Full disclosure: I am allergic to cats. Also, I think they’re weird. I generally regard them in the same way I do other sociopaths — from a distance. So, sitting in the fourth row of Cats, which returned to Broadway last night at the Neil Simon Theatre, was not exactly what I would consider my comfort zone.
When those tell-tale pairs of yellow eyes began to glow from the recesses of John Napier’s trash-barge set, I giggled uncomfortably. When the company first emerged from the darkness, many on their hands and knees, the painted patterns of their full bodysuits becoming clear in the light, I looked around to see if anyone else was trying not to laugh. And when, a few minutes later, a giant boot came down and hit the stage with a thud, I may have guffawed.
Hardly 10 minutes in to Trevor Nunn’s earnest revival of Andrew Lloyd Webber’s feline juggernaut, I knew that waiting for the other shoe to drop would be futile. Of course, it never did.
Much like the animals that inspired it, Cats is divisive. Seeing as it’s the fourth longest-running musical in Broadway history (the original production ran from 1982 until 2000), clearly the show has mass appeal. It is also hands-down the most openly bizarre piece of entertainment to ever be so popular. “Now and forever” reads the original tagline; we’re inching toward forever, and the joke may be on those who are still scratching their heads.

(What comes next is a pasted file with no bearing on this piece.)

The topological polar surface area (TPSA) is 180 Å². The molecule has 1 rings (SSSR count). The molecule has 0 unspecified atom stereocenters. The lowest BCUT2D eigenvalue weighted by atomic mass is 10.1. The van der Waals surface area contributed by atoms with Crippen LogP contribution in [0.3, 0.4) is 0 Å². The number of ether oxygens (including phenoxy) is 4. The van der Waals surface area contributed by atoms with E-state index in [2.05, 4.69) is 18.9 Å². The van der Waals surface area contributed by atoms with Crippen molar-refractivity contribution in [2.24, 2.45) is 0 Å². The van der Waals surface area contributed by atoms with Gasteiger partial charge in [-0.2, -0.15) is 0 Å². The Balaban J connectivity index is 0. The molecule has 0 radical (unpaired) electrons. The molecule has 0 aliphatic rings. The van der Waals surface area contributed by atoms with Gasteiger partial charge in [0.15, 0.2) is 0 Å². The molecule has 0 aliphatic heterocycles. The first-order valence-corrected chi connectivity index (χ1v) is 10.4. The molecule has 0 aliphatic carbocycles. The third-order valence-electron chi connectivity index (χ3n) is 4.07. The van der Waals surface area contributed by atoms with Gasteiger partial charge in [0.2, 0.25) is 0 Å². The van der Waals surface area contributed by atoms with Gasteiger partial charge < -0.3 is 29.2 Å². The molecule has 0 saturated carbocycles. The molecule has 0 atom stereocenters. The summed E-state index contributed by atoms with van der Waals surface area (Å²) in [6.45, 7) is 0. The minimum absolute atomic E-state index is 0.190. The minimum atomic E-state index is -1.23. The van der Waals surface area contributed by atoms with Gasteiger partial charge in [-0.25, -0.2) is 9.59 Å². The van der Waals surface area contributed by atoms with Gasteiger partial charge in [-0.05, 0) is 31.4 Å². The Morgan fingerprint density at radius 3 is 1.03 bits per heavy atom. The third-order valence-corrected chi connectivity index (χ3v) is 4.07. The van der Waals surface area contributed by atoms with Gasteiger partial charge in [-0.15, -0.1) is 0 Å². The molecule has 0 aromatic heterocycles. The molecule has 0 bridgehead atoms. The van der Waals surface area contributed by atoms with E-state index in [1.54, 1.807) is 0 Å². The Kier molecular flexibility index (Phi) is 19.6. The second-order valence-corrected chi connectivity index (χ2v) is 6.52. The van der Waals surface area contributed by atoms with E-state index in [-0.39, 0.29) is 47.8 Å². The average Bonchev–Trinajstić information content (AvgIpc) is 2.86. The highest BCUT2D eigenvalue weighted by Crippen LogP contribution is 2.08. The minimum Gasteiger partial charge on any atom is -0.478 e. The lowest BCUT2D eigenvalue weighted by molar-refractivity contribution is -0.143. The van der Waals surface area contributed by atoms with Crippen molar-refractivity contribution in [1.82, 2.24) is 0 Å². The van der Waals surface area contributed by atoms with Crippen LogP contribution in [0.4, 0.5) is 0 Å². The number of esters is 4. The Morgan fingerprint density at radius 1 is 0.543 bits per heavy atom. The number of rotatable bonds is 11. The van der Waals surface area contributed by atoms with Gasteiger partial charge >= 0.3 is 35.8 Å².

Much has changed in 30 years, but don’t expect irony or any trace of LOL-cats internet culture inside the Neil Simon. From the company’s multicolor shocks of spiked hair and snug legwarmers to Lloyd Webber’s signature synth — this is an unadulterated ‘80s reboot. Its hard to think of a more welcoming climate for pure escapism, and it doesn’t get more pure than this.
Based on T.S. Eliot’s Old Possum’s Book of Practical Cats, the musical is as close to the trippy fever dream of a cat-obsessed shut-in as you can get. Basically, a bunch of cats come together one night to decide which of them gets to enter into a new life. The songs, made up of lyrics from Eliot’s poems, mostly introduce the cast of characters as they assemble — like Rum Tum Tugger, a sexy cat with swagger, Mungojerrie and Rumpleteazer, a pair of cat burglars, Macavity, the mystery cat, etc.
Nunn himself wrote the lyrics to “Memory,” the famous eleven o’clock number that wins Grizabella, the “fallen woman” cat, the honor of ascending to be reborn. (The role also won Betty Buckley a Tony for just 10-odd minutes of stage time.) British pop star Leona Lewis tiptoes into the role here, delivering a rather meek vocal performance before finally blowing the lid off the song’s short climax.
As much as a mind-altering substance may be the only way to reap peak enjoyment of Cats, the cast assembled here delivers 110% percent, from their darting eyes and cat-like moods to their energetic execution of Andy Blankenbuehler’s balletic choreography (based on the original by Gillian Lynne). There’s something marvelous about a chorus line of expressive cats eliciting applause simply by moving downstage. No smoke and mirrors or clever rap lyrics, just heavy makeup, unblinking stares, and bodysuits with tails.
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Follow Naveen Kumar on Twitter: @Mr_NaveenKumar (photos: matthew murphy)